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Dress boots

Discussion in 'Classic Menswear' started by TimelessRider, Jan 8, 2004.

  1. TimelessRider

    TimelessRider Well-Known Member

    Messages:
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    Oct 27, 2003
    Location:
    NJ, USA
    Cap toe boots in black calfskin with leather soles Boots like the one above confuse me. With what attire is it considered appropriate to wear such boots? To me they seem too casual for anything that involves a pair of dress pants unless you never sit down, in which case noone may know that they are boots. However, they also seem too formal for anything else. Any opinions from people who own similar pairs. What do you wear these with?
     
  2. bengal-stripe

    bengal-stripe Well-Known Member

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    Location:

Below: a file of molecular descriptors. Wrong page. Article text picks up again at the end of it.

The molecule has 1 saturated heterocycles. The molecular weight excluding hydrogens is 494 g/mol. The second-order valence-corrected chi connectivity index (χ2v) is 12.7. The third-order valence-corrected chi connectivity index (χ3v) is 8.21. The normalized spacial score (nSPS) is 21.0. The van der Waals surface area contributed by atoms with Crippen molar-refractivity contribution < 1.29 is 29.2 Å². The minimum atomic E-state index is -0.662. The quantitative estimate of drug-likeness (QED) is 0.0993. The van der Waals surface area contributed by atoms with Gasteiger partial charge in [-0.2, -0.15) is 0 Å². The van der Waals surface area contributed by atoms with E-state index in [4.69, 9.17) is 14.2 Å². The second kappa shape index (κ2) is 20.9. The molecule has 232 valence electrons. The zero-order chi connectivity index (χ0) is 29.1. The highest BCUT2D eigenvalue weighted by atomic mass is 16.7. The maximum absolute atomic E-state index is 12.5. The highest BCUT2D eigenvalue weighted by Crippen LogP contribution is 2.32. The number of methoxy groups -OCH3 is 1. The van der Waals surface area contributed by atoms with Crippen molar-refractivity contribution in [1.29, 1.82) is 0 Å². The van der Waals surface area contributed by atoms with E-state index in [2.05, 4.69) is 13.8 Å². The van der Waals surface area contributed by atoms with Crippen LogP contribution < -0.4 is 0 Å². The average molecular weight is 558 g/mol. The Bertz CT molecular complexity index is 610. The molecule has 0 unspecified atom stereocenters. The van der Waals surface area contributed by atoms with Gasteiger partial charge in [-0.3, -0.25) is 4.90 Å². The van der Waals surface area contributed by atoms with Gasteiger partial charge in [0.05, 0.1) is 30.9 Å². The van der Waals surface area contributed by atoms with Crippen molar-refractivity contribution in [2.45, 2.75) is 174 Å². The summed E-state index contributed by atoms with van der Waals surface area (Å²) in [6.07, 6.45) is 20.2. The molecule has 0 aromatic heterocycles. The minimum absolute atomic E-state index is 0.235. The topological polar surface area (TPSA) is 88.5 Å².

London, UK
    Up to the First World War, the vast majority of men's footwear were boots, equally for gentlemen as for the working classes. Many footwear manufacturers, who have been around since these days, still call themselves boot makers: John Lobb, Edward Green, Alden.

    After the War lace-up shoes (oxfords) took over from boots as the footwear of choice. Nevertheless there was the halfway house of spats (so beloved in the 1920s), which gave a lace-up shoe the look of a pair of boots.

    For every shoe style there exist a boot version. It might not be in a manufacturers current catalogue, but it certainly is in his archive. A formal pair of boots is actually dressier than the equivalent oxford version. These particular Edward Green boots have been a staple of men and women's footwear in Victorian and Edwardian times. (The women's version still appears on the fetish scene.) In a dark color they are extremely dressy footwear.
     
  3. TimelessRider

    TimelessRider Well-Known Member

    Messages:
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    Joined:
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    Location:
    NJ, USA
    Learn somthing new everyday. I was brought up believing that any form of boot is automatically more casual than a shoe. I spoke to a salesperson at the JM Weston store and he said such boots are not only meant for dress occasions but also keep your feet warmer in the winter than the corresponding oxford version.
     

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